ORLANDO, Fla. — Empty, boarded apartments on Mercy Drive in Orlando could soon be torn down, and a non-profit agency has plans to put in apartments for low-income families.
The non-profit received the state funding it needed to make the renderings a reality.
Tracy Howard worries about single mothers who struggle to afford a place to live.
She lives within walking distance from the empty, boarded apartments on Mercy Drive.
“It’s an eyesore. They need to clean it up, get the trash out and do what they’re going to do,” said Hayward. “If they’re going to do it, don’t take too long before the property just gets outrageous.”
Ability Housing, a non-profit based in Jacksonville, received the state funding it needed to make the renderings a reality.
State officials approved $26 million in tax credits and loans for the non-profit agency to build 166 affordable housing apartments.
The units will be built in the area city that Commissioner Regina Hill represents.
“This will also give them this hand-up back into society that they needed, so that children are no longer living in hotel rooms, or living in the backseat of cars,” said Hill.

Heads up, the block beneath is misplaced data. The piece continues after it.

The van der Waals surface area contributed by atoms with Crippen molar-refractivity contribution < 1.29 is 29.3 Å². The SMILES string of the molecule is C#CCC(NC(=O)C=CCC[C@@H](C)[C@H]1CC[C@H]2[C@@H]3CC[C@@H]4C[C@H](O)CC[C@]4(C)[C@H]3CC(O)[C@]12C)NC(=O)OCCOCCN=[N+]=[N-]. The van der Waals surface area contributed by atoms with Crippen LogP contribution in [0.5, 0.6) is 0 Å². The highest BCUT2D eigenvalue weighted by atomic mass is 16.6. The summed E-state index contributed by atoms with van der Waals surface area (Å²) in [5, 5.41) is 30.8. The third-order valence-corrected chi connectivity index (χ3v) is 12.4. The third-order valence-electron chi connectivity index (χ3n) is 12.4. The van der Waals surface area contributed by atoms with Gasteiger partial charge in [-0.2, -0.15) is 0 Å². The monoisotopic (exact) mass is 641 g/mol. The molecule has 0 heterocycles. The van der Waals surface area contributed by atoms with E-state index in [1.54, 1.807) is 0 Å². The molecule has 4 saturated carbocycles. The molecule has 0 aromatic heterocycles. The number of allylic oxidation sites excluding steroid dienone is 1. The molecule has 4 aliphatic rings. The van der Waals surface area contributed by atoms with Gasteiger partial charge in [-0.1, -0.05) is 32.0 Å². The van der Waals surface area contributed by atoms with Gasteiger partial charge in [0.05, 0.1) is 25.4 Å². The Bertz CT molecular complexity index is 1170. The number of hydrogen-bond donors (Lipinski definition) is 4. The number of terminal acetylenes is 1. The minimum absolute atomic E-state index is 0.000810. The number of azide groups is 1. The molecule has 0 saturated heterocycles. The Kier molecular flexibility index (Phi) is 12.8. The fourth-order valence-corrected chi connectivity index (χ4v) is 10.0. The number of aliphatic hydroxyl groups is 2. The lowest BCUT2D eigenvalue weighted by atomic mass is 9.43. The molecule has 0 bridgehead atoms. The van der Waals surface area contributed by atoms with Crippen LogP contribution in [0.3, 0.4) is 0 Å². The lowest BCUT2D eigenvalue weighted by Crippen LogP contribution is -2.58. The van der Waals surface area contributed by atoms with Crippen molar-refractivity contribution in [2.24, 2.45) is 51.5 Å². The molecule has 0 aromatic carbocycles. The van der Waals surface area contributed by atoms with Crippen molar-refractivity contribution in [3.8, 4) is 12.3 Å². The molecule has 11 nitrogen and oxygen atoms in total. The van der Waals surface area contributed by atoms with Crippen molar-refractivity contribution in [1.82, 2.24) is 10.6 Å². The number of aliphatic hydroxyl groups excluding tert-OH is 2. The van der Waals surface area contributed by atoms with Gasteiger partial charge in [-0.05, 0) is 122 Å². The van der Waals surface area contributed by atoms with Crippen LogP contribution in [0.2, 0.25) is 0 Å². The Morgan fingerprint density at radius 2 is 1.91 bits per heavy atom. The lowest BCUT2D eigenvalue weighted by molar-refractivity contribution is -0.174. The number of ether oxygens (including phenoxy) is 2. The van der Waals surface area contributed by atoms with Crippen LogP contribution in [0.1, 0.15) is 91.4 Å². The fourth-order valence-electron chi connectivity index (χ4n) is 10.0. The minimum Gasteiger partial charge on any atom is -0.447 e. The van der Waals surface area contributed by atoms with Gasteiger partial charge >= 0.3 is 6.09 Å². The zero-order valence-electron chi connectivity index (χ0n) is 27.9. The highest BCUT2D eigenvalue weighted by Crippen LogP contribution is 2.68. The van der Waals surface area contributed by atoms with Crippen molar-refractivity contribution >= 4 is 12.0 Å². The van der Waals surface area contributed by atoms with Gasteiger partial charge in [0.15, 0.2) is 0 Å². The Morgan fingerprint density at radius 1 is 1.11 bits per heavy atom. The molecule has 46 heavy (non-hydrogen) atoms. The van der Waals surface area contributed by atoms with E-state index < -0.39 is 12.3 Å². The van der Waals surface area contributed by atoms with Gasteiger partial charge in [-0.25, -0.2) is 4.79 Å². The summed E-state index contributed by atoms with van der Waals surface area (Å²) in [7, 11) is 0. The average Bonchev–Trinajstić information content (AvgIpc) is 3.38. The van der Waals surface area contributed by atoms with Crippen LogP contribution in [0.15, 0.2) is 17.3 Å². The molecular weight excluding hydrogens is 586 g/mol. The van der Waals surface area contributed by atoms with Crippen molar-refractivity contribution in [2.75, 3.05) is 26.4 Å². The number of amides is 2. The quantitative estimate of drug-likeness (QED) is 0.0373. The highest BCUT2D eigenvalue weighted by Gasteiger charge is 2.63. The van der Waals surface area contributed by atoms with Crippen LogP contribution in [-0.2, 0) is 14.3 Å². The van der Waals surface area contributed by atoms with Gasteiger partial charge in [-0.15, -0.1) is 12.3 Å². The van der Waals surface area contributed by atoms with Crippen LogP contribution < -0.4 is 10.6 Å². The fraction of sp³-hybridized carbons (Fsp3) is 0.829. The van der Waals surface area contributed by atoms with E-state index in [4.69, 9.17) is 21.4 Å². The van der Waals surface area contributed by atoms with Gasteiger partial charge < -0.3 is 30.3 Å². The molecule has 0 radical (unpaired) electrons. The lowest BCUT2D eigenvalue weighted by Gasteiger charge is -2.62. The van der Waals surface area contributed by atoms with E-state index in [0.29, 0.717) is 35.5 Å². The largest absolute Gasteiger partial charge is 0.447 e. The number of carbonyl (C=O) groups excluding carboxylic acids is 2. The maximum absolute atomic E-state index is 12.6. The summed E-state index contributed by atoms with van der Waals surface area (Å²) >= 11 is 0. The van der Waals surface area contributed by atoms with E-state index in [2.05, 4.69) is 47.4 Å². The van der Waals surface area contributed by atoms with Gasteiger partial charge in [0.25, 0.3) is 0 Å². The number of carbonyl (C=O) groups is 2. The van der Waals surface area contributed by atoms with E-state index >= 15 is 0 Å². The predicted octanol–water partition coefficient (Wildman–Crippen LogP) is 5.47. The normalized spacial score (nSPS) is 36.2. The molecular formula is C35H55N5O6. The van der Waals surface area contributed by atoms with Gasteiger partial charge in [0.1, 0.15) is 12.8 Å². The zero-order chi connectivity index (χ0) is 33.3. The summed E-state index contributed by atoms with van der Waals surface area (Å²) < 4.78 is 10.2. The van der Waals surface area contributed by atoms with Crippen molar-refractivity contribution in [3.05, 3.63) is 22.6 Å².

Non-profit officials said the average income for a family of four in Orange County is about $57,000.
In order to qualify for housing, families would have to make no more than $35,000.
The agency shared photos of other affordable housing projects it’s worked on, like Village on Wiley and Mayfair Village in Jacksonville.
“There was love. There were children playing outside safely. When I toured inside the apartment complexes, they were clean,” Hill said.
Construction will take about a year and the project is expected to be done by 2018.
The non-profit agency said the maximum amount it could charge for a three bedroom would be $900.
Cox Media Group